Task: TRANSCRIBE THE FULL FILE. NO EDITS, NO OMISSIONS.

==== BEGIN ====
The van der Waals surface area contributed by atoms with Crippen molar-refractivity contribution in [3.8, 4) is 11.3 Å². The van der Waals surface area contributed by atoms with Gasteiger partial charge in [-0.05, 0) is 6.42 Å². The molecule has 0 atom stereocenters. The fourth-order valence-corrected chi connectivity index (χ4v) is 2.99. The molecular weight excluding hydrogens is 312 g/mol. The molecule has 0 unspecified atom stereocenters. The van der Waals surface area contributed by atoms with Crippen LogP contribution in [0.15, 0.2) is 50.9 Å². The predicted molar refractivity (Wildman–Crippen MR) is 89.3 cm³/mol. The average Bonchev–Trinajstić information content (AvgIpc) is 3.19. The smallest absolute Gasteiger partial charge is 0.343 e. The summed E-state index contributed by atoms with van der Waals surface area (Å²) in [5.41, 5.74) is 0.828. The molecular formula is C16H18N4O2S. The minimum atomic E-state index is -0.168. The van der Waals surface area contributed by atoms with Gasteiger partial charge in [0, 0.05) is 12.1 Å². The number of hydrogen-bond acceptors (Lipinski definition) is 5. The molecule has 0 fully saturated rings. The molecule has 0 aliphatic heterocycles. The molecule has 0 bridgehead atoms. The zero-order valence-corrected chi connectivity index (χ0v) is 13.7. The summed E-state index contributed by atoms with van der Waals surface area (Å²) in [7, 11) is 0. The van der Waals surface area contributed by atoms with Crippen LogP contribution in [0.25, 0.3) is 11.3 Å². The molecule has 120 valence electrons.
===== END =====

The van der Waals surface area contributed by atoms with Crippen molar-refractivity contribution in [3.8, 4) is 11.3 Å². The van der Waals surface area contributed by atoms with Gasteiger partial charge in [-0.05, 0) is 6.42 Å². The molecule has 0 atom stereocenters. The fourth-order valence-corrected chi connectivity index (χ4v) is 2.99. The molecular weight excluding hydrogens is 312 g/mol. The molecule has 0 unspecified atom stereocenters. The van der Waals surface area contributed by atoms with Crippen LogP contribution in [0.15, 0.2) is 50.9 Å². The predicted molar refractivity (Wildman–Crippen MR) is 89.3 cm³/mol. The average Bonchev–Trinajstić information content (AvgIpc) is 3.19. The smallest absolute Gasteiger partial charge is 0.343 e. The summed E-state index contributed by atoms with van der Waals surface area (Å²) in [5.41, 5.74) is 0.828. The molecular formula is C16H18N4O2S. The minimum atomic E-state index is -0.168. The van der Waals surface area contributed by atoms with Gasteiger partial charge in [0, 0.05) is 12.1 Å². The number of hydrogen-bond acceptors (Lipinski definition) is 5. The molecule has 0 fully saturated rings. The molecule has 0 aliphatic heterocycles. The molecule has 0 bridgehead atoms. The zero-order valence-corrected chi connectivity index (χ0v) is 13.7. The summed E-state index contributed by atoms with van der Waals surface area (Å²) in [7, 11) is 0. The van der Waals surface area contributed by atoms with Crippen LogP contribution in [0.25, 0.3) is 11.3 Å². The molecule has 120 valence electrons.